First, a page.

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North Korea: What message will John Kerry take to Asia next week?

Secretary of State John Kerry will start a trip to China, South Korea, and Japan next week. Now that the US has taken military precautions, he's expected to speak softly.

By Staff writer / April 5, 2013

Secretary of State John Kerry (r.) shakes hands with South Korean Foreign Minister Yun Byung-Se at the State Department in Washington Tuesday.

Jacquelyn Martin/AP

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WASHINGTON

Secretary of State John Kerry’s upcoming trip to China, South Korea, and Japan signals a shift to diplomacy in the US response to North Korea’s recent bout of intense saber-rattling.

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After sending nuclear-capable B-52s to the skies and antimissile ships to the waters around the Korean Peninsula, as well as missile-defense batteries to Alaska and Guam, the Obama administration is now moving to ratchet down the tensions.

The aim of Secretary Kerry’s Asia trip will be to reassure allies and partners that the US, after having taken necessary military precautions, is focused on finding the diplomatic steps – both short-term and further into the future – to address the nuclear-armed North’s belligerence.

“While recent US actions have shored up the concerns of our allies and moved to protect the US from potential attack, now is the time for reinforcing as well the diplomatic and economic measures that will stifle North Korean behavior and force a reset on their part,” says George Lopez, a former United Nations sanctions monitor on the North Korea case.

Especially noteworthy is how China – the reclusive and impoverished North’s only close ally – has recently signaled a willingness to get tough with Pyongyang, in particular by allowing a new round of UN Security Council sanctions aimed at the North’s nuclear and ballistic missile programs, he says.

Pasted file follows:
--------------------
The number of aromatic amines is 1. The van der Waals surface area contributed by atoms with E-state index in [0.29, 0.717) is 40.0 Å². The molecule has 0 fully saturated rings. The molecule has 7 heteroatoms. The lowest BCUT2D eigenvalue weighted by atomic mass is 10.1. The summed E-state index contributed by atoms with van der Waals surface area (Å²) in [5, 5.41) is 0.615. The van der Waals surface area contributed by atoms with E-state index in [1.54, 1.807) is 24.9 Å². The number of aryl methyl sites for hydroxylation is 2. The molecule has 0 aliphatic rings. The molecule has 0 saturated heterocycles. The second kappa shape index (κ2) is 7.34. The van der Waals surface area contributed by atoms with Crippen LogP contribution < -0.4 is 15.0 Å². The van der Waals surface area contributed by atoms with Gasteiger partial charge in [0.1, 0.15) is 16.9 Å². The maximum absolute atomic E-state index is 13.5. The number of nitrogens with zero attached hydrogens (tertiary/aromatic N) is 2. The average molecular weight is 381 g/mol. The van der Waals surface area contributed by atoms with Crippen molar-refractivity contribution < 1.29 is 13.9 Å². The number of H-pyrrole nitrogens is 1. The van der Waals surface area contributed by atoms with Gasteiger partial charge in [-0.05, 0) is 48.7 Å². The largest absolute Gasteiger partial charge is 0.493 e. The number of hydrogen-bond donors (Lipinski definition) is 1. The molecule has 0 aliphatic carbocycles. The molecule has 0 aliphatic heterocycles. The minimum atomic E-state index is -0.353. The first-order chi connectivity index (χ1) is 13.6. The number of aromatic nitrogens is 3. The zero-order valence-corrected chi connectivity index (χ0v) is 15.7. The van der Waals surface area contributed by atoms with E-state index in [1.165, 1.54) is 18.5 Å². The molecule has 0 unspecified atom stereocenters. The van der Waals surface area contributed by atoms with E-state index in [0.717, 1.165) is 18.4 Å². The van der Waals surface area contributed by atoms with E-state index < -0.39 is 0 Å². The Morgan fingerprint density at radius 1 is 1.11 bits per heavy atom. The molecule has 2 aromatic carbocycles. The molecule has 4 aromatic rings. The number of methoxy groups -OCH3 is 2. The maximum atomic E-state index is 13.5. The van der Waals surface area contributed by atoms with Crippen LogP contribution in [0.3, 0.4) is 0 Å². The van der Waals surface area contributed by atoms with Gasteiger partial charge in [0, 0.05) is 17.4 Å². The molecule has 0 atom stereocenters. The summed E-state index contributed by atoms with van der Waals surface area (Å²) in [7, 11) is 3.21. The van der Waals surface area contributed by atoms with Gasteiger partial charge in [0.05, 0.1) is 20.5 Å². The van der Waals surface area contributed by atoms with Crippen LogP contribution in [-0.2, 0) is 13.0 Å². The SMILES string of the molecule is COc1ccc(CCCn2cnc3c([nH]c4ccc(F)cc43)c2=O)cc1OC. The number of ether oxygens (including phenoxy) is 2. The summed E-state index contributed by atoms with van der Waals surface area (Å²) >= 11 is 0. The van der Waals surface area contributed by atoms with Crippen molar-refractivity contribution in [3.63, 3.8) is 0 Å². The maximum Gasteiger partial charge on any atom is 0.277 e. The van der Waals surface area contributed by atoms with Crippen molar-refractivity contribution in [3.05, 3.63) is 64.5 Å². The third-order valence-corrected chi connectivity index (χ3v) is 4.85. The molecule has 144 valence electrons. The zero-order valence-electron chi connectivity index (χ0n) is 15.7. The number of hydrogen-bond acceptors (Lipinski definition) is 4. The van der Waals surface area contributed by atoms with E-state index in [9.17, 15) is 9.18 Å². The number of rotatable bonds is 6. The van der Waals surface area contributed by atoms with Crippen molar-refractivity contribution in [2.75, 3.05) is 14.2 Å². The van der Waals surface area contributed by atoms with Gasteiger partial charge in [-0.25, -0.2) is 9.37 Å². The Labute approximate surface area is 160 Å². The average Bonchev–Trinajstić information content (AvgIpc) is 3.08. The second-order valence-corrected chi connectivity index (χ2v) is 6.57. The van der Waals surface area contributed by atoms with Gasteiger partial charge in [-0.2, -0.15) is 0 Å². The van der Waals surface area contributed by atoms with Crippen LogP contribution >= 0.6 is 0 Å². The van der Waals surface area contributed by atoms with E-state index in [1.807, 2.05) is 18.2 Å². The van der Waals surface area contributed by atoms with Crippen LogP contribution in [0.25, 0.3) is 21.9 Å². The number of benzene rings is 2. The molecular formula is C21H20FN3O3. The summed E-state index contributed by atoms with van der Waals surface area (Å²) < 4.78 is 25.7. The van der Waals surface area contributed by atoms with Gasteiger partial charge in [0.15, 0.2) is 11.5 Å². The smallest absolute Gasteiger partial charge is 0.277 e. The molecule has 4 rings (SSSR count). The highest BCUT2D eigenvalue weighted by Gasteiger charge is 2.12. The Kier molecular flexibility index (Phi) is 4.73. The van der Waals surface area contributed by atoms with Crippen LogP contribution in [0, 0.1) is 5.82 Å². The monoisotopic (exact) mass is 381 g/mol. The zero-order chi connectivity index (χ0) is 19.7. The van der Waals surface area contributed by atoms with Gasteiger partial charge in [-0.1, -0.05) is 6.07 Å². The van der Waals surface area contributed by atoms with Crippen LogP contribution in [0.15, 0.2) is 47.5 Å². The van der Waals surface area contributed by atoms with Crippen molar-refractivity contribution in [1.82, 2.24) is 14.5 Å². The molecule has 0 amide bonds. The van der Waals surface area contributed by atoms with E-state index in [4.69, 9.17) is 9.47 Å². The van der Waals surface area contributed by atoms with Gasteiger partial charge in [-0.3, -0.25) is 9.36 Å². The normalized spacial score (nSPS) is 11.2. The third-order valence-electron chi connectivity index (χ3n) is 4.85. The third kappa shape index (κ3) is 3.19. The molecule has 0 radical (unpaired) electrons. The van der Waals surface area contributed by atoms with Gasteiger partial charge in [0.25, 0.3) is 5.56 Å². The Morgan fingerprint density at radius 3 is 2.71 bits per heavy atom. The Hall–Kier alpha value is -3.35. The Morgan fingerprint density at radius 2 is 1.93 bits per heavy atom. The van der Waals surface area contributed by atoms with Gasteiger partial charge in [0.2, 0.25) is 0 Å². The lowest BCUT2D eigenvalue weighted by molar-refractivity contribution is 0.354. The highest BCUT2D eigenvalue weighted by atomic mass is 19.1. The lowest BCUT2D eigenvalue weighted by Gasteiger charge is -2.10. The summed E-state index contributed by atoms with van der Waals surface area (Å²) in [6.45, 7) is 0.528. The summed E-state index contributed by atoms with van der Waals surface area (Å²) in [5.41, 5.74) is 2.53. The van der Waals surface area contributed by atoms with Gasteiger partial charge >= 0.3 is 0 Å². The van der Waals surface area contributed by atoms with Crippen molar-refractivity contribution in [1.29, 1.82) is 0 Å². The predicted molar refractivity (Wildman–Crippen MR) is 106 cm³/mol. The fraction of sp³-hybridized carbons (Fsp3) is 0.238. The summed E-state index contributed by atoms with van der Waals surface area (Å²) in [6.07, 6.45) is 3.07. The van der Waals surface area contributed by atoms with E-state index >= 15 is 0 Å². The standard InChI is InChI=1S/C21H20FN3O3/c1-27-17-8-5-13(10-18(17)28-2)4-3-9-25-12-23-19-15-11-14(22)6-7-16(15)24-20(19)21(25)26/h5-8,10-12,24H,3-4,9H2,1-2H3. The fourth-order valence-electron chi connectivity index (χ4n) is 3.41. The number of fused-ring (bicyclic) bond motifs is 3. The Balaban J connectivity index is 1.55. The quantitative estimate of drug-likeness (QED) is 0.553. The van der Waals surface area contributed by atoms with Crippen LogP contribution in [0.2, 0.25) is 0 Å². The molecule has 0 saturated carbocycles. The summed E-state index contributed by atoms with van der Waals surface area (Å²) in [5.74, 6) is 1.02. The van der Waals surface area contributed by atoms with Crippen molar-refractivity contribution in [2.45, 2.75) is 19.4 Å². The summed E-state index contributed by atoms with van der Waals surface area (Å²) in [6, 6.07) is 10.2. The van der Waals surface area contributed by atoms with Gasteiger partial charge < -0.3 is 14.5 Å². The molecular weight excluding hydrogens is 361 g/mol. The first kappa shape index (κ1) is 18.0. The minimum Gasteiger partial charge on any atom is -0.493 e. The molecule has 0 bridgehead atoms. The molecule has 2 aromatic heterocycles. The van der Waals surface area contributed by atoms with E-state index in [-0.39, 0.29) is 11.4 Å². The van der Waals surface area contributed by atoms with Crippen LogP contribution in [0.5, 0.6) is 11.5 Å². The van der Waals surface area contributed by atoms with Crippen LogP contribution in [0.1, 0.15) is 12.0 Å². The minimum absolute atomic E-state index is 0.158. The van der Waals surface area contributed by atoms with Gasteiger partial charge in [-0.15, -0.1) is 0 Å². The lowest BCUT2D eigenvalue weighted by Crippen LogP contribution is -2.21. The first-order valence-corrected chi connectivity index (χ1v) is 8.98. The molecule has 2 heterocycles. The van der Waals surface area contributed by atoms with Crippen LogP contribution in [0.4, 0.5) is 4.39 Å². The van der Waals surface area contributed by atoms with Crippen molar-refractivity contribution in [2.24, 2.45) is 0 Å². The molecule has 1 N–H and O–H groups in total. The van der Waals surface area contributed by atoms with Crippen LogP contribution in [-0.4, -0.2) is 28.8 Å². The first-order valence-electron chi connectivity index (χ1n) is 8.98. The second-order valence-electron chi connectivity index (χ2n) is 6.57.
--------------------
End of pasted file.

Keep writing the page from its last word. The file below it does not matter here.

Others say China’s UN action is just one manifestation of a growing weariness with North Korea and, in particular, with its new young leader, Kim Jong-un.

“You have seen it at the United Nations, we have seen it in our private discussions, and you see it in statements in Beijing,” said Kurt Campbell, the former assistant secretary for East Asian and Pacific affairs and an architect of President Obama’s “Asia pivot,” who left the State Department in February.

Speaking Thursday at the John Hopkins School of Advanced International Studies, Mr. Campbell said there is a "subtle shift" in Chinese foreign policy. Equally important, he added, is that Beijing’s shifting mood has not been “lost” on Pyongyang.        

“How Secretary Kerry’s upcoming visit builds on [this] is crucial,” says Professor Lopez, who is now at University of Notre Dame’s Kroc Institute for International Peace Studies.

The State Department this week acknowledged the key role China will play in any diplomatic effort on North Korea, with spokeswoman Victoria Nuland singling out China as the country with “the most leverage” on Pyongyang.

In preparing for his trip, Kerry this week held “intense conversations” by telephone with Chinese officials including State Councilor Yang Jiechi, according to Ms.  Nuland. Defense Secretary Chuck Hagel spoke with his counterpart, the new Minister of National Defense Gen. Chang Wanquan.

The US should also be planning for what to do if the North carries out another missile test in the coming days, as some military movements detected by South Korea suggest it might be planning, says Lopez.

Despite the recent US military buildup in the zone, Lopez says the US should refrain from responding militarily and instead use any continuing North Korean provocations to cement the growing international unity on the North’s behavior.

“Shooting [a missile] down plays more into the North Korean version of their ‘war,’ ” Lopez says. Better for the US, he says, to go with “our understanding” that a missile test “should and can prompt more unified international and regional condemnation that works in our favor.”

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